Wednesday, April 20, 2011
Life is crazy busy right now, so I've decided to cut myself a little slack. I'm taking a blogging vacation until things settle down a little. Feel free to peruse the past few years of posts. I'll still be tweeting and facebooking on occasion so I won't be disappearing entirely. Happy spring.
Thursday, April 14, 2011
Yep, it's Teen Lit Day today, and there is no shortage of ways to celebrate. For ideas on how to make this day rock, check out YALSA (Young Adult Library Services).
Meanwhile, readergirlz, one of my favorite blogs, have come up with a pretty cool way to get the word out. It's called Rock the Drop! Here's what you do.
1. Visit their site (the link is above)
2. Download the same bookplate I've snagged below
3. Print it
4. Paste it into your favorite YA novel
5. Drop the book in a public place (bus stop, coffee shop, etc.
6. Snap a photo
7. Send it on over to readergirz AT gmail Dot com
8. check out their site to see the YA love
9. Thank the cool ladies at readergirlz
10. spread the word
Here's my contribution. I left it in the lobby of my local rec. centre and it was gone when I finished my workout an hour later. I know that whoever has it will enjoy Miss Smithers by Susan Juby.
Today is Teen Lit Day. Yeah. I discovered this vid by way of a writer Mary McKenna Siddals. It's pretty cool, and so is Julian. If you like this, he's got some really cool other clips, music, social commentary and he isn't a bad writer either so have a look at his blog.
Wednesday, April 13, 2011
Bookshelves of Doom for the heads up on this week being National Library Week as well as National Volunteer Week. Whew...busy busy week!
Tuesday, April 12, 2011
Image via WikipediaOf course love triangles have been around forever! But, here's a link to an interesting post on why there are so many love triangles in YA paranormal literature . Leila Austin, the author of the post, raises the point that there are other ways of bringing conflict into young adult books. Check it out. YA Highway: Why are there so many love triangles in paranormal YA?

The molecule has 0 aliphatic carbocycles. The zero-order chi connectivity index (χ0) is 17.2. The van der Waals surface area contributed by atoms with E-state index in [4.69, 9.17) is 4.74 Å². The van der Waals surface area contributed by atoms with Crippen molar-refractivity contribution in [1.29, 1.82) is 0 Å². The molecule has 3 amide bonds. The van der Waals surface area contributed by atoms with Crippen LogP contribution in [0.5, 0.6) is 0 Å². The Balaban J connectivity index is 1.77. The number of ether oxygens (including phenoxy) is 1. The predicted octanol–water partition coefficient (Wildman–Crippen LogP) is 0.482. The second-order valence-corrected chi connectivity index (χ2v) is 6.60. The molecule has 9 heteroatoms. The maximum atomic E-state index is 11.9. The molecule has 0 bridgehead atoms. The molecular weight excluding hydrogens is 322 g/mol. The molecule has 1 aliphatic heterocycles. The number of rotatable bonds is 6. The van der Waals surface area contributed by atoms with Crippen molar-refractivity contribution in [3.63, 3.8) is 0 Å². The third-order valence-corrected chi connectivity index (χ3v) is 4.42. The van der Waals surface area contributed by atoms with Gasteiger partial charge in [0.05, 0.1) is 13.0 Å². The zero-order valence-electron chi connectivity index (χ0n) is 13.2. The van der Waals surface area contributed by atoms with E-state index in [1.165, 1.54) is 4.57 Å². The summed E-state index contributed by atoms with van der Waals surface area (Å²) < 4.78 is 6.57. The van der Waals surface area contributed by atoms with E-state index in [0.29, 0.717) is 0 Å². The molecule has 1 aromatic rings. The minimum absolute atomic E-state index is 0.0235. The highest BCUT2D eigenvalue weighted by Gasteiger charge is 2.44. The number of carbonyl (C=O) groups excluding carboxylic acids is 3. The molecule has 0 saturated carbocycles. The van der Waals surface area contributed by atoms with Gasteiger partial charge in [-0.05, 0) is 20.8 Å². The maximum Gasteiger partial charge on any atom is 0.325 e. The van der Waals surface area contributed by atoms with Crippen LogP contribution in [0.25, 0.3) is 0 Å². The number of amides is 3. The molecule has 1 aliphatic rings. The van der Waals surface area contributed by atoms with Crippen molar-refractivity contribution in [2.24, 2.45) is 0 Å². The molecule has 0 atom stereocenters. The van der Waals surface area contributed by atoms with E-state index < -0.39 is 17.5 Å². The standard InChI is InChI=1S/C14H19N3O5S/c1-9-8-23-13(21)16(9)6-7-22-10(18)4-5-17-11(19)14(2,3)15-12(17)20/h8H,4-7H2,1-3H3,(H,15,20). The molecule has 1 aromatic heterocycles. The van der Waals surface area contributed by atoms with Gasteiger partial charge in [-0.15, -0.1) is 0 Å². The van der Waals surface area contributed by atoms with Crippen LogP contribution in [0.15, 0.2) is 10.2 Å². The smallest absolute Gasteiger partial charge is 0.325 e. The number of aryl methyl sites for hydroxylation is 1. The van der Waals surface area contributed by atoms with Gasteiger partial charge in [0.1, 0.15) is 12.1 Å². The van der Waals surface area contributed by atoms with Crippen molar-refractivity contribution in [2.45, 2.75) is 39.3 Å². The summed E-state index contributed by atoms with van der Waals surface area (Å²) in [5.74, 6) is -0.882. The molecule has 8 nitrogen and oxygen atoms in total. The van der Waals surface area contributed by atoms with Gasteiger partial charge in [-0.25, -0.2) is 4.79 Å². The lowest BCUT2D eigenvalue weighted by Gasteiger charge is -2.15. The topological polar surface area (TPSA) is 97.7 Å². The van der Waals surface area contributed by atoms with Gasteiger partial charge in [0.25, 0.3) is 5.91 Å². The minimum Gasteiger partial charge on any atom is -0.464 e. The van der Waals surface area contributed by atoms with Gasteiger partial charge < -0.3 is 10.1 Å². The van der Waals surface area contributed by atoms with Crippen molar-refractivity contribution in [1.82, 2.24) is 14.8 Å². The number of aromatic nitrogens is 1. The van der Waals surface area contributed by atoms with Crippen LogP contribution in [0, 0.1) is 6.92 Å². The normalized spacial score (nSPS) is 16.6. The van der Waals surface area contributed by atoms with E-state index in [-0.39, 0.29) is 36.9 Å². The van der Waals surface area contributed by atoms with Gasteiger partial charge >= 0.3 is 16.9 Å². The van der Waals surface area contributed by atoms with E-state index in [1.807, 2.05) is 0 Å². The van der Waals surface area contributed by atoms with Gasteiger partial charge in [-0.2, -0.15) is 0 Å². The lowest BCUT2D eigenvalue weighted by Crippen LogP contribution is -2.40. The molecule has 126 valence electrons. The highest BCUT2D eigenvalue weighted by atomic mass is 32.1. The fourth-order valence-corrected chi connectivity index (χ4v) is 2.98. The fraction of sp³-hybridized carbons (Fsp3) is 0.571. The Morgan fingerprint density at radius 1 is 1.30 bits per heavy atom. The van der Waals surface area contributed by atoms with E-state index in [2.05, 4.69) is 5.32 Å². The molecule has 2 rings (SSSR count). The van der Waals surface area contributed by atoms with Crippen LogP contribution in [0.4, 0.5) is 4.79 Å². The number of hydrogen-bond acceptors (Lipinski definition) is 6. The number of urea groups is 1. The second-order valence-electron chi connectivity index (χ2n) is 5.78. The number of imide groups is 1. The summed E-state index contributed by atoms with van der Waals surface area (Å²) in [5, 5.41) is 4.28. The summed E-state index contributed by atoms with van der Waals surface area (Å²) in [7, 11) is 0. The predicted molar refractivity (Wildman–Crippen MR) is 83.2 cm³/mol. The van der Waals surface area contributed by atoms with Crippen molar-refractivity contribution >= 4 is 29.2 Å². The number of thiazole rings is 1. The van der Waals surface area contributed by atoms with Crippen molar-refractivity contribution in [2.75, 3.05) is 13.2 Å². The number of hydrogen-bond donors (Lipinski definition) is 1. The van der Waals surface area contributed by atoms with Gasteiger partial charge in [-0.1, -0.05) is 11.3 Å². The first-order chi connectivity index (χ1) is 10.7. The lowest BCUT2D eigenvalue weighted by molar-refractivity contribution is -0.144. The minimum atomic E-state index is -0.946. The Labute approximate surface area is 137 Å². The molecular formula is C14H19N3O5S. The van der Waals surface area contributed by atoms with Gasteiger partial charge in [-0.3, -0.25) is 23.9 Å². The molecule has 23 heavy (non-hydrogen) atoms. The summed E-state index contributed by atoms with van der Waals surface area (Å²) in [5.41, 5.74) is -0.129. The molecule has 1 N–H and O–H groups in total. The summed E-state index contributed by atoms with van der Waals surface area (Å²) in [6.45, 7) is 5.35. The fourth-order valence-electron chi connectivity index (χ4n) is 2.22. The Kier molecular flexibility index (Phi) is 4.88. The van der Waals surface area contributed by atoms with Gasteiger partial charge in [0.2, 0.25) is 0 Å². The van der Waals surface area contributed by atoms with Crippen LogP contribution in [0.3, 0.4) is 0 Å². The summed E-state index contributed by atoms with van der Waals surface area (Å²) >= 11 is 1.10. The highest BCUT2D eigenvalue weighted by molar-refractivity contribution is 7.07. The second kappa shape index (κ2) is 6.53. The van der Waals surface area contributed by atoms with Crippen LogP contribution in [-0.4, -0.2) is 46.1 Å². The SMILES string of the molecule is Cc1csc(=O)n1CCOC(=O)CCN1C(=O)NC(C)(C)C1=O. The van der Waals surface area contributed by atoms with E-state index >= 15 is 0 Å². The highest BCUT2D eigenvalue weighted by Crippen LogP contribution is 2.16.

Tuesday, April 5, 2011
A work of art is usually pretty close to the heart of it's creators. Most of us who write, want to make a living, but most of us also want to create something special, something that others will want to read again and again. Unfortunately, not everything we create is wonderful. I don't know a writer out there who hasn't wanted to change something after a book has been published. Nothing is perfect no matter how much we want it to be. it. Sometimes it takes us a while to discover our own imperfections. Not so with reviewers. They can usually spot problems that we writers (and even editors who also end up close to a project) miss. Consequently, authors get bad reviews. It's just the way of the world.
So, what to do when you get a bad review?
Suck it up...
In other words, keep your mouth shut! If you must comment, if anything, be gracious. Thank the reviewer for their time, and move on. Bitch about the review to your family & friends if you must, but then move on to your next project. Try to use any constructive criticism to improve your next work. If there's nothing constructive in a review for you, forget it. Your job is to get work out into the world, not to worry about one opinion. Yep, that's right, a reviewer's opinion is just one opinion. We always hope reviewers will love and recommend our work. We hope all of our readers will love our work too. Some might. Some might not. You just have to get used to the fact that public criticism isn't always fair. But, one way or another, you DO have to learn to deal with it, at least if you want to survive in the world of literature, art, theatre, music, or any other art form. It's part of the business, just like rejection is. Media, whether it's internet media or print media has some great advantages and some serious headaches. My first publisher always told me that any review is a good review no matter how bad it is...it gets the word out.
Friday, April 1, 2011
Wild nights! Wild nights!
Were I with thee,
Wild nights should be
Futile the winds
To a heart in port, --
Done with the compass,
Done with the chart.
Rowing in Eden!
Ah! the sea!
Might I but moor
To-night in thee!
Image via Wikipedia